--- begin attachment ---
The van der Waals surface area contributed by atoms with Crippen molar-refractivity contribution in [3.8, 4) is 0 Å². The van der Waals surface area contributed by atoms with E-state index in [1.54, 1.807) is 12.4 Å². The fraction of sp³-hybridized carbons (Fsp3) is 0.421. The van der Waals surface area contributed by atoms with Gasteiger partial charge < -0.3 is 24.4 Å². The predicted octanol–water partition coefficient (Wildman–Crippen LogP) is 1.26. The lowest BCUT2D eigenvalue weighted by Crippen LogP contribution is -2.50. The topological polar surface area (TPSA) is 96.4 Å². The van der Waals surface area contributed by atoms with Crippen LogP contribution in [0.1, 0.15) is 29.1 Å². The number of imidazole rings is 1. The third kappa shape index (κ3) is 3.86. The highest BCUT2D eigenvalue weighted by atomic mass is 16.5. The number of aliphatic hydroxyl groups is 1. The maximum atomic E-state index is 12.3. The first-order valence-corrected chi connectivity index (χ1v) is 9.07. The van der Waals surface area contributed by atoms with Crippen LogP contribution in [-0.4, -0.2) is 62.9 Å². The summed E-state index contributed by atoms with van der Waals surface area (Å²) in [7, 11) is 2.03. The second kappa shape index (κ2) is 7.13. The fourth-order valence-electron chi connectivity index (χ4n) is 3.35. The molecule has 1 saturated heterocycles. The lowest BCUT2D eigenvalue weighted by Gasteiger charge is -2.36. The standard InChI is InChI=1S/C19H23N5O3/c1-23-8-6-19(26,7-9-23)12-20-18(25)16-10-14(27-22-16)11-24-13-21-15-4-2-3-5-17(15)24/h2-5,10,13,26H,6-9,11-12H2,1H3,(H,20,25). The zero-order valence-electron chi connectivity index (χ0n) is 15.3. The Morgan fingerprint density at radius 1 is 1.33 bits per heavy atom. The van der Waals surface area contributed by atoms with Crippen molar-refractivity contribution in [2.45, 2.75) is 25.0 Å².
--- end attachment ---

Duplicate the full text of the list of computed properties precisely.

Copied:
The van der Waals surface area contributed by atoms with Crippen molar-refractivity contribution in [3.8, 4) is 0 Å². The van der Waals surface area contributed by atoms with E-state index in [1.54, 1.807) is 12.4 Å². The fraction of sp³-hybridized carbons (Fsp3) is 0.421. The van der Waals surface area contributed by atoms with Gasteiger partial charge < -0.3 is 24.4 Å². The predicted octanol–water partition coefficient (Wildman–Crippen LogP) is 1.26. The lowest BCUT2D eigenvalue weighted by Crippen LogP contribution is -2.50. The topological polar surface area (TPSA) is 96.4 Å². The van der Waals surface area contributed by atoms with Crippen LogP contribution in [0.1, 0.15) is 29.1 Å². The number of imidazole rings is 1. The third kappa shape index (κ3) is 3.86. The highest BCUT2D eigenvalue weighted by atomic mass is 16.5. The number of aliphatic hydroxyl groups is 1. The maximum atomic E-state index is 12.3. The first-order valence-corrected chi connectivity index (χ1v) is 9.07. The van der Waals surface area contributed by atoms with Crippen LogP contribution in [-0.4, -0.2) is 62.9 Å². The summed E-state index contributed by atoms with van der Waals surface area (Å²) in [7, 11) is 2.03. The second kappa shape index (κ2) is 7.13. The fourth-order valence-electron chi connectivity index (χ4n) is 3.35. The molecule has 1 saturated heterocycles. The lowest BCUT2D eigenvalue weighted by Gasteiger charge is -2.36. The standard InChI is InChI=1S/C19H23N5O3/c1-23-8-6-19(26,7-9-23)12-20-18(25)16-10-14(27-22-16)11-24-13-21-15-4-2-3-5-17(15)24/h2-5,10,13,26H,6-9,11-12H2,1H3,(H,20,25). The zero-order valence-electron chi connectivity index (χ0n) is 15.3. The Morgan fingerprint density at radius 1 is 1.33 bits per heavy atom. The van der Waals surface area contributed by atoms with Crippen molar-refractivity contribution in [2.45, 2.75) is 25.0 Å².